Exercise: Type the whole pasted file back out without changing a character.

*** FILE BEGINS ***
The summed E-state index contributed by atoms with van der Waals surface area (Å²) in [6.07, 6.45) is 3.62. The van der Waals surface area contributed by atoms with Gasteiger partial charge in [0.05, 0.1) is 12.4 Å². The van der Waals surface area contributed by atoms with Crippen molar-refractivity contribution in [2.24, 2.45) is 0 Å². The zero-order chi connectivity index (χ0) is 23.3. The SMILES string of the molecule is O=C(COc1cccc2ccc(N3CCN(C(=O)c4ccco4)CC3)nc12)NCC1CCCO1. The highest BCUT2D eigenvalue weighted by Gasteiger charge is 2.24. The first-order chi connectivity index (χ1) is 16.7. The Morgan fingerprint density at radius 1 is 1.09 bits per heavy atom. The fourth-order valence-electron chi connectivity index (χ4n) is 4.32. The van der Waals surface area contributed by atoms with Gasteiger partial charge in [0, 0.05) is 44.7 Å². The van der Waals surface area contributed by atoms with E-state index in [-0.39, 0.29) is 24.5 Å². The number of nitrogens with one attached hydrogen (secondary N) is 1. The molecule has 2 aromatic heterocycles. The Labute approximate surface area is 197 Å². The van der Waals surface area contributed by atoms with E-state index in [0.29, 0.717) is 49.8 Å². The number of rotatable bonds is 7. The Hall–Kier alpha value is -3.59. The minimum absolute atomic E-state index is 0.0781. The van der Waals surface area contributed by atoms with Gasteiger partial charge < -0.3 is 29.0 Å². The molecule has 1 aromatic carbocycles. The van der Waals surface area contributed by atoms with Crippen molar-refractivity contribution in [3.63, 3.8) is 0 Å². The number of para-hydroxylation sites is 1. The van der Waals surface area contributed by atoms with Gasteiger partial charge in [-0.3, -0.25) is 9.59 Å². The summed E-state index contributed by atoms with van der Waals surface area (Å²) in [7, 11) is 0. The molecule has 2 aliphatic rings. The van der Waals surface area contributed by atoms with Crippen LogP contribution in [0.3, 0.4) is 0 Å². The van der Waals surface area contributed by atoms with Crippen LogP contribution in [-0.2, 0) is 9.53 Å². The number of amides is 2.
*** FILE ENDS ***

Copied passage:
The summed E-state index contributed by atoms with van der Waals surface area (Å²) in [6.07, 6.45) is 3.62. The van der Waals surface area contributed by atoms with Gasteiger partial charge in [0.05, 0.1) is 12.4 Å². The van der Waals surface area contributed by atoms with Crippen molar-refractivity contribution in [2.24, 2.45) is 0 Å². The zero-order chi connectivity index (χ0) is 23.3. The SMILES string of the molecule is O=C(COc1cccc2ccc(N3CCN(C(=O)c4ccco4)CC3)nc12)NCC1CCCO1. The highest BCUT2D eigenvalue weighted by Gasteiger charge is 2.24. The first-order chi connectivity index (χ1) is 16.7. The Morgan fingerprint density at radius 1 is 1.09 bits per heavy atom. The fourth-order valence-electron chi connectivity index (χ4n) is 4.32. The van der Waals surface area contributed by atoms with Gasteiger partial charge in [0, 0.05) is 44.7 Å². The van der Waals surface area contributed by atoms with E-state index in [-0.39, 0.29) is 24.5 Å². The number of nitrogens with one attached hydrogen (secondary N) is 1. The molecule has 2 aromatic heterocycles. The Labute approximate surface area is 197 Å². The van der Waals surface area contributed by atoms with E-state index in [0.29, 0.717) is 49.8 Å². The number of rotatable bonds is 7. The Hall–Kier alpha value is -3.59. The minimum absolute atomic E-state index is 0.0781. The van der Waals surface area contributed by atoms with Gasteiger partial charge < -0.3 is 29.0 Å². The molecule has 1 aromatic carbocycles. The van der Waals surface area contributed by atoms with Crippen molar-refractivity contribution in [3.63, 3.8) is 0 Å². The number of para-hydroxylation sites is 1. The van der Waals surface area contributed by atoms with Gasteiger partial charge in [-0.3, -0.25) is 9.59 Å². The summed E-state index contributed by atoms with van der Waals surface area (Å²) in [7, 11) is 0. The molecule has 2 aliphatic rings. The van der Waals surface area contributed by atoms with Crippen LogP contribution in [0.3, 0.4) is 0 Å². The van der Waals surface area contributed by atoms with Crippen LogP contribution in [-0.2, 0) is 9.53 Å². The number of amides is 2.